Retired U.S. Army Brig. Gen. Bill Raines noted Friday that an amazing thing happens each day in the United States -- people wake up free.
Speaking to an audience of more than 300 at Chattanooga National Cemetery, Raines said the belief in and protection of freedom connected the sacrifices of veterans both past and present, with all Americans.
"You're a rock's throw away from people who gave it all to have freedom and to keep our country united," Raines said.
Those gathered at the cemetery and at events throughout the region honored veterans, living and dead, with ceremonies, luncheons, parades and concerts this week connected to Friday's Veterans Day observance.
Larry Hester, service officer for the Veterans of Foreign Wars Post 3679 in Chickamauga, Ga., said Veterans Day and related events are a good way to remind veterans of the benefits they've earned.
"Anybody and everybody that comes to me and needs information about the [Veterans Administration], if I don't know the answer, I can get it," Hester said.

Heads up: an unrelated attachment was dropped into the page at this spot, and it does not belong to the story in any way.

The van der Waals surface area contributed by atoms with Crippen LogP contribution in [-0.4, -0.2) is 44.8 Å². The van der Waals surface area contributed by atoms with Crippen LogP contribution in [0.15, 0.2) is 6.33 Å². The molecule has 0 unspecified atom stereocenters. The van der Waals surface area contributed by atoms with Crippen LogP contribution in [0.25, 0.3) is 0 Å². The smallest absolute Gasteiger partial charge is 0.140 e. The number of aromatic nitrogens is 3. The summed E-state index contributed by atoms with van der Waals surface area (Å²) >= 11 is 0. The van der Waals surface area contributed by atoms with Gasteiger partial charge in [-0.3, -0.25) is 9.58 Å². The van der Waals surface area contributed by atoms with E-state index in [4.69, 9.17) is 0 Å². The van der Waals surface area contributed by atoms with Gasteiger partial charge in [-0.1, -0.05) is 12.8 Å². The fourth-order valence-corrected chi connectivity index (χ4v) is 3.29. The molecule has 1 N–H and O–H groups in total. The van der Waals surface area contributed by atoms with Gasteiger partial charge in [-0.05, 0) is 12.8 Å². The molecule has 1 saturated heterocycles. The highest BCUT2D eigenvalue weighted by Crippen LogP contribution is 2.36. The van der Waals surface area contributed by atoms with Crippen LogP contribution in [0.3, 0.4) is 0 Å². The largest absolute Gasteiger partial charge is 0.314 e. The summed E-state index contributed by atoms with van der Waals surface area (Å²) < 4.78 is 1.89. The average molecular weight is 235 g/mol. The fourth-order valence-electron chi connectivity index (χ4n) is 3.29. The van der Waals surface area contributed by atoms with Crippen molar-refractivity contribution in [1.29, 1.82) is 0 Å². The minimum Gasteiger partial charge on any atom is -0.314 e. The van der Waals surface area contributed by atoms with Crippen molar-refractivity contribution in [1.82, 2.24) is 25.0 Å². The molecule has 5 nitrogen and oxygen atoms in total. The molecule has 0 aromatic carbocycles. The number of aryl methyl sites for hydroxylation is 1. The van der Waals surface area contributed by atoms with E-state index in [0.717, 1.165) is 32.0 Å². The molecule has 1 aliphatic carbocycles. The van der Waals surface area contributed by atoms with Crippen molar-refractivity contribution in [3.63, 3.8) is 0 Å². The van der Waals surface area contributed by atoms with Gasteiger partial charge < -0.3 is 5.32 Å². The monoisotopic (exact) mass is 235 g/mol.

Many veterans and their families don't know they're entitled to burial services, health care assistance and other services, Hester said.
Military Order of the Purple Heart Tennessee Chapter Cmdr. Bill Medley said that, with the current wars in Iraq and Afghanistan, the public's recognition of veterans' concerns has improved.
Medley, a Vietnam War veteran, said regular news of the wars brings the military to the minds of the public more than in previous times.
"[Veterans Day] is ideal because it brings the plight of veterans to the forefront," he said.
Raines said he hoped that those who thank and honor veterans on the holiday will be inspired to rededicate themselves to the preservation of freedom.
"It's our job to make sure that not only we wake up free, but our children and our children's children wake up free, as well," Raines said.
Todd South covers courts, poverty, technology, military and veterans for the Times Free Press. He has worked at the paper since 2008 and previously covered crime and safety in Southeast Tennessee and North Georgia. Todd’s hometown is Dodge City, Kan. He served five years in the U.S. Marine Corps and deployed to Iraq before returning to school for his journalism degree from the University of Georgia. Todd previously worked at the Anniston (Ala.) Star. Contact ...